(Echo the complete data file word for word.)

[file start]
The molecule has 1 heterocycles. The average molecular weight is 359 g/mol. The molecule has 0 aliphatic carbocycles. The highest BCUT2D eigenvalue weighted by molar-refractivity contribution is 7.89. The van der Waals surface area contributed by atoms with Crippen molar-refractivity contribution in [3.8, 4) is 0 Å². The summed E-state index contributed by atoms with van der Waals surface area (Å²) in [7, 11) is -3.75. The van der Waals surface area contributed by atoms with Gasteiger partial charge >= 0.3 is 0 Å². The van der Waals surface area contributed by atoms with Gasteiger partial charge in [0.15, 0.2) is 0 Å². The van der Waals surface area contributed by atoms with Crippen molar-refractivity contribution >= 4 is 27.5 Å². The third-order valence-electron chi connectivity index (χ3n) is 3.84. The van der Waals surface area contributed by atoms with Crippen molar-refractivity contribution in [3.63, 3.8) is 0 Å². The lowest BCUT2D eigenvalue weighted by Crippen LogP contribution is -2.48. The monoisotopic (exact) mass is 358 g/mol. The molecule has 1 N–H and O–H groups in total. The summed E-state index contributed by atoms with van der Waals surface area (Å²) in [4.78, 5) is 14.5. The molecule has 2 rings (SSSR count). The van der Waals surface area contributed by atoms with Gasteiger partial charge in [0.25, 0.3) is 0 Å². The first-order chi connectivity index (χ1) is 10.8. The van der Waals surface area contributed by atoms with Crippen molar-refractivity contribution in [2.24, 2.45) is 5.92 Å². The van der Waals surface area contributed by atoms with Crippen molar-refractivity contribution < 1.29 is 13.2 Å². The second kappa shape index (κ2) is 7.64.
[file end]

The molecule has 1 heterocycles. The average molecular weight is 359 g/mol. The molecule has 0 aliphatic carbocycles. The highest BCUT2D eigenvalue weighted by molar-refractivity contribution is 7.89. The van der Waals surface area contributed by atoms with Crippen molar-refractivity contribution in [3.8, 4) is 0 Å². The summed E-state index contributed by atoms with van der Waals surface area (Å²) in [7, 11) is -3.75. The van der Waals surface area contributed by atoms with Gasteiger partial charge >= 0.3 is 0 Å². The van der Waals surface area contributed by atoms with Gasteiger partial charge in [0.15, 0.2) is 0 Å². The van der Waals surface area contributed by atoms with Crippen molar-refractivity contribution >= 4 is 27.5 Å². The third-order valence-electron chi connectivity index (χ3n) is 3.84. The van der Waals surface area contributed by atoms with Crippen molar-refractivity contribution in [3.63, 3.8) is 0 Å². The lowest BCUT2D eigenvalue weighted by Crippen LogP contribution is -2.48. The monoisotopic (exact) mass is 358 g/mol. The molecule has 1 N–H and O–H groups in total. The summed E-state index contributed by atoms with van der Waals surface area (Å²) in [4.78, 5) is 14.5. The molecule has 2 rings (SSSR count). The van der Waals surface area contributed by atoms with Gasteiger partial charge in [0.25, 0.3) is 0 Å². The first-order chi connectivity index (χ1) is 10.8. The van der Waals surface area contributed by atoms with Crippen molar-refractivity contribution in [2.24, 2.45) is 5.92 Å². The van der Waals surface area contributed by atoms with Crippen molar-refractivity contribution < 1.29 is 13.2 Å². The second kappa shape index (κ2) is 7.64.